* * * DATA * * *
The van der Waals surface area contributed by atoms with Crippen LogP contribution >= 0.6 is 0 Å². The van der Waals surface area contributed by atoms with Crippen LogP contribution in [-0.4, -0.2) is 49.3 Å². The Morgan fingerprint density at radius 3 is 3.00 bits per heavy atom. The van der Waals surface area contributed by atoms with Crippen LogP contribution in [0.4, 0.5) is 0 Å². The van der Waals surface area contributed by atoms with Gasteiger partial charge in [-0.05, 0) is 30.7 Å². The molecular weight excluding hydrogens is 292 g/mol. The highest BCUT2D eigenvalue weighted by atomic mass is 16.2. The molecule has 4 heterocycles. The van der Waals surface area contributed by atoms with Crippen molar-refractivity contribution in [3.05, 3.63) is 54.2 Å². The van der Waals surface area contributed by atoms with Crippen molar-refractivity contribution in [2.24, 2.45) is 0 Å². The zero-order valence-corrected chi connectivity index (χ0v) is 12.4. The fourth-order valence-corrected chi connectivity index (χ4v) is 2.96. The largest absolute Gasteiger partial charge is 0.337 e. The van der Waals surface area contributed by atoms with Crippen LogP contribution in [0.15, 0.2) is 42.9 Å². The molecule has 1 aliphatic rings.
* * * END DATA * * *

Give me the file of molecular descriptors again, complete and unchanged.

The van der Waals surface area contributed by atoms with Crippen LogP contribution >= 0.6 is 0 Å². The van der Waals surface area contributed by atoms with Crippen LogP contribution in [-0.4, -0.2) is 49.3 Å². The Morgan fingerprint density at radius 3 is 3.00 bits per heavy atom. The van der Waals surface area contributed by atoms with Crippen LogP contribution in [0.4, 0.5) is 0 Å². The van der Waals surface area contributed by atoms with Gasteiger partial charge in [-0.05, 0) is 30.7 Å². The molecular weight excluding hydrogens is 292 g/mol. The highest BCUT2D eigenvalue weighted by atomic mass is 16.2. The molecule has 4 heterocycles. The van der Waals surface area contributed by atoms with Crippen molar-refractivity contribution in [3.05, 3.63) is 54.2 Å². The van der Waals surface area contributed by atoms with Crippen molar-refractivity contribution in [2.24, 2.45) is 0 Å². The zero-order valence-corrected chi connectivity index (χ0v) is 12.4. The fourth-order valence-corrected chi connectivity index (χ4v) is 2.96. The largest absolute Gasteiger partial charge is 0.337 e. The van der Waals surface area contributed by atoms with Crippen LogP contribution in [0.15, 0.2) is 42.9 Å². The molecule has 1 aliphatic rings.